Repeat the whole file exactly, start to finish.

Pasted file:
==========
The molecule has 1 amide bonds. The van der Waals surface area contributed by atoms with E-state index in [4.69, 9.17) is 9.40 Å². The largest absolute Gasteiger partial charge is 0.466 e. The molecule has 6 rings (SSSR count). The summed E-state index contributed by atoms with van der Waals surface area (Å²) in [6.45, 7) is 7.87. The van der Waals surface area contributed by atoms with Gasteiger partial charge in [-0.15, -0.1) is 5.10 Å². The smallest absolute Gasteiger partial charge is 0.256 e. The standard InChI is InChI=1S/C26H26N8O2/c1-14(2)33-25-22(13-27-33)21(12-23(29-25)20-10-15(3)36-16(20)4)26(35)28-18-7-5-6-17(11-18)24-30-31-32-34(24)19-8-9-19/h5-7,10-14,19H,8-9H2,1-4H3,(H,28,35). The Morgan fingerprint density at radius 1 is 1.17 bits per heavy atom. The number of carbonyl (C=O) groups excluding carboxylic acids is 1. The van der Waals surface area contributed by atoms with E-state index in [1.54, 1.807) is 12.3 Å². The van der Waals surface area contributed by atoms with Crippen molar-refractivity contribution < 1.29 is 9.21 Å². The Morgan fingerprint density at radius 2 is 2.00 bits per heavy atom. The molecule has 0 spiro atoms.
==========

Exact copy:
The molecule has 1 amide bonds. The van der Waals surface area contributed by atoms with E-state index in [4.69, 9.17) is 9.40 Å². The largest absolute Gasteiger partial charge is 0.466 e. The molecule has 6 rings (SSSR count). The summed E-state index contributed by atoms with van der Waals surface area (Å²) in [6.45, 7) is 7.87. The van der Waals surface area contributed by atoms with Gasteiger partial charge in [-0.15, -0.1) is 5.10 Å². The smallest absolute Gasteiger partial charge is 0.256 e. The standard InChI is InChI=1S/C26H26N8O2/c1-14(2)33-25-22(13-27-33)21(12-23(29-25)20-10-15(3)36-16(20)4)26(35)28-18-7-5-6-17(11-18)24-30-31-32-34(24)19-8-9-19/h5-7,10-14,19H,8-9H2,1-4H3,(H,28,35). The Morgan fingerprint density at radius 1 is 1.17 bits per heavy atom. The number of carbonyl (C=O) groups excluding carboxylic acids is 1. The van der Waals surface area contributed by atoms with E-state index in [1.54, 1.807) is 12.3 Å². The van der Waals surface area contributed by atoms with Crippen molar-refractivity contribution < 1.29 is 9.21 Å². The Morgan fingerprint density at radius 2 is 2.00 bits per heavy atom. The molecule has 0 spiro atoms.